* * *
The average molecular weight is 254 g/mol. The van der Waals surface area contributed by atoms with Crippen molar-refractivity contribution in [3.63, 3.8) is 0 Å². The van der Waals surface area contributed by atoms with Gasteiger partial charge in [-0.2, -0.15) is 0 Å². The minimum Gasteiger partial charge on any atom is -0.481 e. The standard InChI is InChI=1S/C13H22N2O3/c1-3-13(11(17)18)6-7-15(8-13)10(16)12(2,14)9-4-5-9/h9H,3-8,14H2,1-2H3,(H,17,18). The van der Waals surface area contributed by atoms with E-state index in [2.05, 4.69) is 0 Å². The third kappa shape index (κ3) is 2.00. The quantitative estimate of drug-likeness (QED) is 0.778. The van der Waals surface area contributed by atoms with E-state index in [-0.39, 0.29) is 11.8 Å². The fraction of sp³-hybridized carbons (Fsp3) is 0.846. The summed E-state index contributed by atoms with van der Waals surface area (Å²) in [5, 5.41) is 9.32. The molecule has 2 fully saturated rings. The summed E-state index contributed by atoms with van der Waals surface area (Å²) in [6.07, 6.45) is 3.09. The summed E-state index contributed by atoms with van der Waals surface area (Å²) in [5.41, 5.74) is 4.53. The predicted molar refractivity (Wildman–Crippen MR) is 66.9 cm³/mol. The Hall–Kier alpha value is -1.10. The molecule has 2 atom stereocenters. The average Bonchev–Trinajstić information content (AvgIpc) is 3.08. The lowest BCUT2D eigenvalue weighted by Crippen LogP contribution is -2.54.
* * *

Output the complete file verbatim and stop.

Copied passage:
The average molecular weight is 254 g/mol. The van der Waals surface area contributed by atoms with Crippen molar-refractivity contribution in [3.63, 3.8) is 0 Å². The van der Waals surface area contributed by atoms with Gasteiger partial charge in [-0.2, -0.15) is 0 Å². The minimum Gasteiger partial charge on any atom is -0.481 e. The standard InChI is InChI=1S/C13H22N2O3/c1-3-13(11(17)18)6-7-15(8-13)10(16)12(2,14)9-4-5-9/h9H,3-8,14H2,1-2H3,(H,17,18). The van der Waals surface area contributed by atoms with E-state index in [2.05, 4.69) is 0 Å². The third kappa shape index (κ3) is 2.00. The quantitative estimate of drug-likeness (QED) is 0.778. The van der Waals surface area contributed by atoms with E-state index in [-0.39, 0.29) is 11.8 Å². The fraction of sp³-hybridized carbons (Fsp3) is 0.846. The summed E-state index contributed by atoms with van der Waals surface area (Å²) in [5, 5.41) is 9.32. The molecule has 2 fully saturated rings. The summed E-state index contributed by atoms with van der Waals surface area (Å²) in [6.07, 6.45) is 3.09. The summed E-state index contributed by atoms with van der Waals surface area (Å²) in [5.41, 5.74) is 4.53. The predicted molar refractivity (Wildman–Crippen MR) is 66.9 cm³/mol. The Hall–Kier alpha value is -1.10. The molecule has 2 atom stereocenters. The average Bonchev–Trinajstić information content (AvgIpc) is 3.08. The lowest BCUT2D eigenvalue weighted by Crippen LogP contribution is -2.54.